There are a lot of ways to separate writers into opposing camps: Are you a plotter or a pantser? Do you write in past tense or present tense? Do you have a daily quota, or not?
One of my favorite such queries is: Do you listen to music when you write, or not?
Some writers don’t listen to music, claiming that they can’t focus on the story when music is playing. Others need music, as a way of setting mood and of shutting out the rest of the world. I fall into the latter category. I can write without music, and I often do, but my preference is to have music going.
Usually I listen to classical, Celtic, or film music while I write. I’m not too insistent on matching my writing music to the mood of what I’m working on, but I do like to use music as writing-mood music at least some of the time. Thus, for my current WIP – the Alexandre Dumas-inspired Hefty Adventure Fantasy novel Seaflame! – I have been listening to some swashbuckling adventure music. Sometimes you just need some good adventurous-sounding music when you’re writing about crossed swords and villains with big hats with feathers in the brim and pounding horse-rides across the landscape and highland clans and all that sort of thing.
The Three Musketeers, music by Michael Kamen. This is the score from the 1993 film of Dumas’s novel, and it’s a terrific score. In fact, it’s almost certainly the best thing about the film.
The Adventures of Robin Hood, music by Erich Wolfgang Korngold. So many wonderful swashbucklers of Hollywood’s Golden Age boast scores by Korngold. I can’t even look at a picture of Errol Flynn without hearing something by Korngold in my head.
The Sea Hawk, Korngold again. See what I mean? This is my favorite Korngold score.
Pirates of the Caribbean, music by Hans Zimmer and Klaus Badelt. I really do love these movies and have never understood the increasingly negative reaction to each one that comes out, and the music is a lot of fun too, for a more modern take on the swashbuckling thing.
Cutthroat Island, music by John Debney. This is not a good movie, although I also don’t think it’s quite as bad as everybody else does. It cost a ridiculous amount to make, the male lead was terribly miscast, and the movie simply wasn’t good enough to overcome being in a genre that simply wasn’t in demand at the time. Debney’s score, though, is amazing – in fact, many film music lovers consider it a classic. Lots of swashbuckling here!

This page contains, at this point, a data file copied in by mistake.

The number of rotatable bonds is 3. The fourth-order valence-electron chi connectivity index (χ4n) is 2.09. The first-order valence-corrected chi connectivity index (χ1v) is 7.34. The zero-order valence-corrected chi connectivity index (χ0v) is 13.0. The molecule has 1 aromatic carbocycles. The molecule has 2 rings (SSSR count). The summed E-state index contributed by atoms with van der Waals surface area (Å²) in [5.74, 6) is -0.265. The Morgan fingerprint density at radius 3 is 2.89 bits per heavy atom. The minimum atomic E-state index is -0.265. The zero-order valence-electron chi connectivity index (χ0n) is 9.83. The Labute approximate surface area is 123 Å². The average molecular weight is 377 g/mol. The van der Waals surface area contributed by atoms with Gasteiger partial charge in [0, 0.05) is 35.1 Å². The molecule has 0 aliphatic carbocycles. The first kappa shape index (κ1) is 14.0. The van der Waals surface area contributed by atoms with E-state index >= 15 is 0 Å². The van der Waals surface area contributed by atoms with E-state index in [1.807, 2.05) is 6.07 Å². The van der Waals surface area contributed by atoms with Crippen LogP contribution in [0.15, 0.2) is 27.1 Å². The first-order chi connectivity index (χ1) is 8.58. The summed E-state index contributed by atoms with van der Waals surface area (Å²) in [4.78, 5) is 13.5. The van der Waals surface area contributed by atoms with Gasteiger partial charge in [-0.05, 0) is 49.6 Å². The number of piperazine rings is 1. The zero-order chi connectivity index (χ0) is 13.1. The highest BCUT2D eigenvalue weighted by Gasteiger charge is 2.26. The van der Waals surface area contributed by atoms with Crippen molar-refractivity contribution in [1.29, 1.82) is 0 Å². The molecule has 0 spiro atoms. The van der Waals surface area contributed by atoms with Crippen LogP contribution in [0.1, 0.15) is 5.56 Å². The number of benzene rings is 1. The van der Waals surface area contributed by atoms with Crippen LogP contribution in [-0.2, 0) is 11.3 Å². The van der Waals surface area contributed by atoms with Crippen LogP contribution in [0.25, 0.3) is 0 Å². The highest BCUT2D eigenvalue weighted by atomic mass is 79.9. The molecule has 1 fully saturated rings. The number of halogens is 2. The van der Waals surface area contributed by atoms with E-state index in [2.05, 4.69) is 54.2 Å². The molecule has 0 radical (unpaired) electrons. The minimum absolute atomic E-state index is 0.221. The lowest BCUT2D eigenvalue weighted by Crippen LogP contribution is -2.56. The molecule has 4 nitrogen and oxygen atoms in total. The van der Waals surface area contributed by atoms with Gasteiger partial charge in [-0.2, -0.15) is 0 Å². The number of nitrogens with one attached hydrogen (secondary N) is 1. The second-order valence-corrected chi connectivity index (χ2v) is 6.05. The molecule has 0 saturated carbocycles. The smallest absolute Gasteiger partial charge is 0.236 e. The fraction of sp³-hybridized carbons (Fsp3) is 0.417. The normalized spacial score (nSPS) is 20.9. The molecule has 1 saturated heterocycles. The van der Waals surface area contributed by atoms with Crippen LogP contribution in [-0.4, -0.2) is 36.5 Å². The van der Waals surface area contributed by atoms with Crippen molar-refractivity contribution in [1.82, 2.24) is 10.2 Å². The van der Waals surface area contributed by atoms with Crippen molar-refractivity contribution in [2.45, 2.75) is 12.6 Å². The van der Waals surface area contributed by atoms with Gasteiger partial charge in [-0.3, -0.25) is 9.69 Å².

The Mask of Zorro, music by James Horner. Energetic fun here, if you want a Latino flare to your swashbuckling music.
Ivanhoe, music by Miklos Rozsa. Rozsa is another of the great composers of Hollywood’s Golden Age. He’s likely best known for his work on big epics like Ben Hur, but Ivanhoe is a wonderful swashbuckling listen.
Hook, music by John Williams. Here we’re skirting the line between “swashbuckling adventure” and “outright fantasy”, but it’s hard not to get caught up in Williams’s work for this movie (which is, admittedly, not a favorite of mine).
Robin Hood, Prince of Thieves, music by Michael Kamen. Kamen was somewhat underrated during his lifetime, and, well, he might still be a bit underrated. His Robin Hood score is terrific. (I like the movie, despite its well-known faults in the “historical accuracy” department.)
Rob Roy, music by Carter Burwell. This film isn’t quite the standard type of swashbuckler you might expect – it’s more of a historical drama, and Burwell scores it as such. But there are still exciting moments in it, and the score is well-worth hearing.
The Princess Bride, music by Mark Knopfler. Also not your standard swashbuckler, and therefore not the standard type of adventure music you’d expect for one, but it can still fit the mood, especially if part of your swashbuckling story involves Twoo Wuv.
And not just film music! You can hear a lot of thrilling music of the swashbuckling variety in the classical realm. A few examples, which aren’t remotely exhaustive:
Le Corsaire Overture, by Hector Berlioz. Berlioz is one of my favorite composers ever, and there’s a lot of adventure in his music. Especially in this rousing overture!
The Polovtsian Dances, by Alexander Borodin. Exotic and wonderful. The Russian Romantics will sweep you away, if you’re not careful. But come to think of it…let them!
The Flying Dutchman Overture, by Richard Wagner. There’s a lot of overlap between good swashbuckling music and good outright fantasy music, and this is an example. Wagner makes amazing listening for fantasy purposes, actually – but fantasy music is another post.
I could go on, but this post is pretty long already. These are but a starting point, though, so sharpen your rapiers, put on your wide-brimmed hat with giant feather in it, and go buckle your swash!